Such methods are not accidental, but flow from the reactionary perspective of Chechen nationalism—the re-emergence of which is one of the many results of the break-up of the Soviet Union, which was engineered by the Stalinist bureaucracy in alliance with the imperialist powers.
The brutal war carried out by the Kremlin for over 10 years in Chechnya has fuelled the growth of separatist movements, increased the desperation of the local population, and driven layers of young people towards Islamist radicalism and suicide bombings.
Already in the first Chechnya war at the end of 1994, under the leadership of Boris Yeltsin, a significant part of the Caucasus republic was laid to waste. The second war, commencing in 1999 and continuing up to the present, has seen even more devastation. Tens of thousands have lost their lives in both wars and there is hardly a family that has not suffered one or more casualties. The capital, Grosny, lies in ruins. Even Putin was forced to concede his surprise at the extent of the destruction of the city when he visited Grosny in May, following the assassination of the pro-Kremlin governor, Achmad Kadyrov.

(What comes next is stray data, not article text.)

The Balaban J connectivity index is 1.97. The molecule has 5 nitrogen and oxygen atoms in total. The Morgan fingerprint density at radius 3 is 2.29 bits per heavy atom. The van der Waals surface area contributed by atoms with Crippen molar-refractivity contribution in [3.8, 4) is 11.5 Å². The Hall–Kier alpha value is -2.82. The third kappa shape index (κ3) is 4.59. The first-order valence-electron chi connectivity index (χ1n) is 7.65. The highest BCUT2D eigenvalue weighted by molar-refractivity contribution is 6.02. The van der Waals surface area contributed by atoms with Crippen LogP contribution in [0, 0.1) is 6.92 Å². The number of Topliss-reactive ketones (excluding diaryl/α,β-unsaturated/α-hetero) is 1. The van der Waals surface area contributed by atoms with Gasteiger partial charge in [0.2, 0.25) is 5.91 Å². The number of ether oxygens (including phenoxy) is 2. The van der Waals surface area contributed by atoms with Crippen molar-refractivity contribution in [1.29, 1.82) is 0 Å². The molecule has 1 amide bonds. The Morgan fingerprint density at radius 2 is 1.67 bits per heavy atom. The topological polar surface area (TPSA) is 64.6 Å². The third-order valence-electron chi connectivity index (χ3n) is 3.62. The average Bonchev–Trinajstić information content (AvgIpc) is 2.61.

The latest series of terror attacks have followed closely on the heels of the election carried out by Putin on September 2 in Chechnya. The election was a farce. Putin made sure that his favourite, Alu Alchanov, was voted into the post of Chechen president with a large majority—having excluded other candidates and made a proper conduct of the election impossible.